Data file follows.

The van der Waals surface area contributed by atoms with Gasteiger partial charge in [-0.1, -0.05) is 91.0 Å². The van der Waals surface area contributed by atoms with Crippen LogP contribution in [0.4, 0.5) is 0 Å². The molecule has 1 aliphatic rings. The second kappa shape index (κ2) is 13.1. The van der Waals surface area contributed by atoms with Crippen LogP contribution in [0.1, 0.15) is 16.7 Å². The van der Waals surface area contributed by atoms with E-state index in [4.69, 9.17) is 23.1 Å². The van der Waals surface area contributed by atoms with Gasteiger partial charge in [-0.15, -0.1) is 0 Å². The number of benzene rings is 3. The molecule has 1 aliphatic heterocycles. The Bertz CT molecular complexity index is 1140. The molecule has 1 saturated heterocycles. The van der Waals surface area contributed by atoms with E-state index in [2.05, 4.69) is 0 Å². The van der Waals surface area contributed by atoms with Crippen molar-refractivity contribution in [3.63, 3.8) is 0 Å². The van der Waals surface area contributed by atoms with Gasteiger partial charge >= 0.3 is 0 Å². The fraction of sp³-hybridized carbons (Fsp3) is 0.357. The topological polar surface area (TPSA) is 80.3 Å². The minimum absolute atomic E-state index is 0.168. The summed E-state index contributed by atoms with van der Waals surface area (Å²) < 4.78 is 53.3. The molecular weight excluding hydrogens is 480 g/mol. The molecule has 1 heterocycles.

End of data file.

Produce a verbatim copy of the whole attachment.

The van der Waals surface area contributed by atoms with Gasteiger partial charge in [-0.1, -0.05) is 91.0 Å². The van der Waals surface area contributed by atoms with Crippen LogP contribution in [0.4, 0.5) is 0 Å². The molecule has 1 aliphatic rings. The second kappa shape index (κ2) is 13.1. The van der Waals surface area contributed by atoms with Crippen LogP contribution in [0.1, 0.15) is 16.7 Å². The van der Waals surface area contributed by atoms with E-state index in [4.69, 9.17) is 23.1 Å². The van der Waals surface area contributed by atoms with Gasteiger partial charge in [-0.15, -0.1) is 0 Å². The number of benzene rings is 3. The molecule has 1 aliphatic heterocycles. The Bertz CT molecular complexity index is 1140. The molecule has 1 saturated heterocycles. The van der Waals surface area contributed by atoms with E-state index in [2.05, 4.69) is 0 Å². The van der Waals surface area contributed by atoms with Crippen molar-refractivity contribution in [3.63, 3.8) is 0 Å². The van der Waals surface area contributed by atoms with Gasteiger partial charge >= 0.3 is 0 Å². The fraction of sp³-hybridized carbons (Fsp3) is 0.357. The topological polar surface area (TPSA) is 80.3 Å². The minimum absolute atomic E-state index is 0.168. The summed E-state index contributed by atoms with van der Waals surface area (Å²) < 4.78 is 53.3. The molecular weight excluding hydrogens is 480 g/mol. The molecule has 1 heterocycles.